The video game development market is highly cutthroat, and companies often spend hundreds of millions of dollars in order to build and then market a game. Due to the large number of competitors and peak buying seasons, many companies feel the need to rush games to a market, in order to make very tight deadlines and gain the largest number of sales.
However, this can often backfire horribly, as has been the case with Assassins Creed: Unity. The game, set in 18th century Paris, with the backdrop of the French Revolution, nominally is an open-world filled with NPCs which the player interacts with in interesting ways, as they carry out missions. The problem is however, the Paris generated by the game-engine is bizarre is a way never intended by the developers.
Due the rushed release of the game, it had not gone through sufficient beta testing, and as such is riddled with bugs. These glitches range from the creepy (often characters faces don’t load properly, leaving them horribly disfigured) to the hilarious (NPCs sometimes float in mid-air or warp in and out of existence on a whim) and users have posted many videos and gifs online documenting them. More often than not though, the game is a frustrating experience, as the player often becomes stuck, or falls through the floor of a level, making them have to stop and restart.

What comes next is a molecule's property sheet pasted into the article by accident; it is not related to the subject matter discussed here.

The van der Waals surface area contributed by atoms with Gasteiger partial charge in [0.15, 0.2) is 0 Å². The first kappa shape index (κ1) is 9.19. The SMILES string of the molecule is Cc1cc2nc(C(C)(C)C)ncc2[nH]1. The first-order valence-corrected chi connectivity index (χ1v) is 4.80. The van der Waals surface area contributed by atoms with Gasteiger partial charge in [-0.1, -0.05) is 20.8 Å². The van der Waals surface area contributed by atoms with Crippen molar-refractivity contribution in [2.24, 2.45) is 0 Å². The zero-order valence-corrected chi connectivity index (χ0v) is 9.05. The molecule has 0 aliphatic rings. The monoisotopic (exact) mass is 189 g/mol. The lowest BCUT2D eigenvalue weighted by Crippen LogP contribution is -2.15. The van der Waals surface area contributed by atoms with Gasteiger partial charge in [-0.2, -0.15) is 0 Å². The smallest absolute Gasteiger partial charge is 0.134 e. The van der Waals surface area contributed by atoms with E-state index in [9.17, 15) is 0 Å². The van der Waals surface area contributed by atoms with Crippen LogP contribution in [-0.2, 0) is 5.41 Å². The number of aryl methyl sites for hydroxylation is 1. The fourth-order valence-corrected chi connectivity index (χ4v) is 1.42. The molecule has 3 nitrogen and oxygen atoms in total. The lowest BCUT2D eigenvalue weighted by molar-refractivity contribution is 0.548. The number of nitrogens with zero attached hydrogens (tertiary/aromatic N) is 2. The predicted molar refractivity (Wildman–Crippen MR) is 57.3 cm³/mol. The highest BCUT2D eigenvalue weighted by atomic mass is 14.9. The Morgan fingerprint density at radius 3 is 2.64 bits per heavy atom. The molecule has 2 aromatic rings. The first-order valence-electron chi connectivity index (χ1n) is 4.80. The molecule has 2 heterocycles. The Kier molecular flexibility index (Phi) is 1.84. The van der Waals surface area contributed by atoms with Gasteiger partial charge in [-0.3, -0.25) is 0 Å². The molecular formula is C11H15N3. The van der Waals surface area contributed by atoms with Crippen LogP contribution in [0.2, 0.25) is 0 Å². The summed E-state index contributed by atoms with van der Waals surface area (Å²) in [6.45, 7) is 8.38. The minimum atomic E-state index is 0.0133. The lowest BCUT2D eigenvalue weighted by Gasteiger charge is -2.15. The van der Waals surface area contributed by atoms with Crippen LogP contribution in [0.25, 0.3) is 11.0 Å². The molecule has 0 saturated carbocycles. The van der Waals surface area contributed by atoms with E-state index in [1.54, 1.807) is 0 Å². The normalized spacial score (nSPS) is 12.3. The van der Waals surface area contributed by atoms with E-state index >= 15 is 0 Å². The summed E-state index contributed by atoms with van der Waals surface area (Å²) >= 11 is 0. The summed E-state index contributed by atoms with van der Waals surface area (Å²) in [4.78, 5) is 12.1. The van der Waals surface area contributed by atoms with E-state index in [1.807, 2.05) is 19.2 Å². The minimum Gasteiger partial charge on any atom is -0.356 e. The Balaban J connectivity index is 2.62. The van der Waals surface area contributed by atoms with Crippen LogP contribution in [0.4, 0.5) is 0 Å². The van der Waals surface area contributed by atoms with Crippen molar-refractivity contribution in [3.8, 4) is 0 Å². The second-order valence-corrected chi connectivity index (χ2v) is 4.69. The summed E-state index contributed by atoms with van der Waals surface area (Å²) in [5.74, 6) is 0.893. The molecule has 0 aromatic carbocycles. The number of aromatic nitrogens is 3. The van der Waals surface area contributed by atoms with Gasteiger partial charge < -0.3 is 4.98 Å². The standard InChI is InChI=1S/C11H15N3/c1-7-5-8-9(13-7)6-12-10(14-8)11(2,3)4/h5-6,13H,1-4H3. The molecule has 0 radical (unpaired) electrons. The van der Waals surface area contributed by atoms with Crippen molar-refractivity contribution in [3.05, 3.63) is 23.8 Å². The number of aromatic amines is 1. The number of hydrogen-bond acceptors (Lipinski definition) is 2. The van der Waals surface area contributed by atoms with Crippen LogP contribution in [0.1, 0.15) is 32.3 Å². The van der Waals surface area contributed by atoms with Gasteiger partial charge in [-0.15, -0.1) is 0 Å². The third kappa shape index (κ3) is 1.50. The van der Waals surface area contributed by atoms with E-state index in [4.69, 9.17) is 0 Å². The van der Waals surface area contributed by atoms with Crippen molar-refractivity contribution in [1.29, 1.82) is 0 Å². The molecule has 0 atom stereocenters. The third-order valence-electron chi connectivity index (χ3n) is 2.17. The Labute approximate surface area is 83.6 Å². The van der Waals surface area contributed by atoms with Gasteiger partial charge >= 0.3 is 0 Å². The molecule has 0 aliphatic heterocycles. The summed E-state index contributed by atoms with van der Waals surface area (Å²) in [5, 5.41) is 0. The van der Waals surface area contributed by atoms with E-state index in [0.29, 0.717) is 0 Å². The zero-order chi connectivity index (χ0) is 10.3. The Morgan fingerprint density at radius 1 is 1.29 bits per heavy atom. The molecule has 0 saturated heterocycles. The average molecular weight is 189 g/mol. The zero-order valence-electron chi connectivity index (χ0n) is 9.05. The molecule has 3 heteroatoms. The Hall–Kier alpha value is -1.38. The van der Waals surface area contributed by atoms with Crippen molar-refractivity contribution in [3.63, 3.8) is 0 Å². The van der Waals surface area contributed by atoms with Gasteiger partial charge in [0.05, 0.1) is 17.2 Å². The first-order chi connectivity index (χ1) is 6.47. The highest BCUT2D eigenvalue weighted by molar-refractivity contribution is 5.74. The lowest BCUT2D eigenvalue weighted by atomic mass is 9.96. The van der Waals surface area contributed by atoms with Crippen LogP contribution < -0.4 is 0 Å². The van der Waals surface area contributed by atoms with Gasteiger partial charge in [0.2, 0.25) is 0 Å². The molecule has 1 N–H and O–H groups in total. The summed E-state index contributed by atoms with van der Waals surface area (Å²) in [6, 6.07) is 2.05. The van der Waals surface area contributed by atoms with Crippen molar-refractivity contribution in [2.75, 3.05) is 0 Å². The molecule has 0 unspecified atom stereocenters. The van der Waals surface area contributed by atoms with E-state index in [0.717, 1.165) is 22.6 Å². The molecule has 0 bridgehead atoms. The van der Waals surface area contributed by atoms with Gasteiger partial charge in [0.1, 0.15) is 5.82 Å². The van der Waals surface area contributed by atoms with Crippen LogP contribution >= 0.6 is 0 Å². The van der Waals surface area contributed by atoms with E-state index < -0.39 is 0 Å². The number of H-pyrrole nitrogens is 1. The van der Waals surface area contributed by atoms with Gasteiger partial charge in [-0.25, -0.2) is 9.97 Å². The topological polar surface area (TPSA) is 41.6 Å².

After the furor and controversy of this poorly developed had game spread online, the developer Ubisoft has taken the unprecedented step of reaching out to its fans and explaining the situation:
We understand players are experiencing difficulties and we want you to know that we’re listening to your feedback. Our team is furiously working to resolve bugs and performance issues for Assassin’s Creed Unity on all platforms.
Alongside this statement, the company has launched a live blog which will give updates on the known bugs in-game and their progress towards patching them. While this may save some face for the company, it nonetheless shows how easy it is for a rushed release to tarnish a game or developer in the internet age.
Cool Ad Here